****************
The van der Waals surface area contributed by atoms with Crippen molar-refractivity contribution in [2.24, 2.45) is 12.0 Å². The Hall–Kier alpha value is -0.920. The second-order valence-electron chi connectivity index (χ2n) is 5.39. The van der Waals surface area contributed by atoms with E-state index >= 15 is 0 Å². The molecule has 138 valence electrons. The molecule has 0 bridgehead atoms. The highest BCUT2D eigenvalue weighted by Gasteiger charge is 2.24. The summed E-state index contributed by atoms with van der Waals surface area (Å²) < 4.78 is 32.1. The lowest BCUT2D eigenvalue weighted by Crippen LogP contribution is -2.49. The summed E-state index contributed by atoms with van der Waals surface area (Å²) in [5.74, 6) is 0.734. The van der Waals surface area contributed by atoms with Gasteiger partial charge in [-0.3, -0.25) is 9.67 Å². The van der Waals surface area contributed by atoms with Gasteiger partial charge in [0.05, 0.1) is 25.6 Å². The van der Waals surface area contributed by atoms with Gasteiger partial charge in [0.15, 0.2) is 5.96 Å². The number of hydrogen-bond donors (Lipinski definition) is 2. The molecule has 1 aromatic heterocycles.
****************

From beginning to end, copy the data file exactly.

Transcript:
The van der Waals surface area contributed by atoms with Crippen molar-refractivity contribution in [2.24, 2.45) is 12.0 Å². The Hall–Kier alpha value is -0.920. The second-order valence-electron chi connectivity index (χ2n) is 5.39. The van der Waals surface area contributed by atoms with E-state index >= 15 is 0 Å². The molecule has 138 valence electrons. The molecule has 0 bridgehead atoms. The highest BCUT2D eigenvalue weighted by Gasteiger charge is 2.24. The summed E-state index contributed by atoms with van der Waals surface area (Å²) < 4.78 is 32.1. The lowest BCUT2D eigenvalue weighted by Crippen LogP contribution is -2.49. The summed E-state index contributed by atoms with van der Waals surface area (Å²) in [5.74, 6) is 0.734. The van der Waals surface area contributed by atoms with Gasteiger partial charge in [-0.3, -0.25) is 9.67 Å². The van der Waals surface area contributed by atoms with Gasteiger partial charge in [0.05, 0.1) is 25.6 Å². The van der Waals surface area contributed by atoms with Gasteiger partial charge in [0.15, 0.2) is 5.96 Å². The number of hydrogen-bond donors (Lipinski definition) is 2. The molecule has 1 aromatic heterocycles.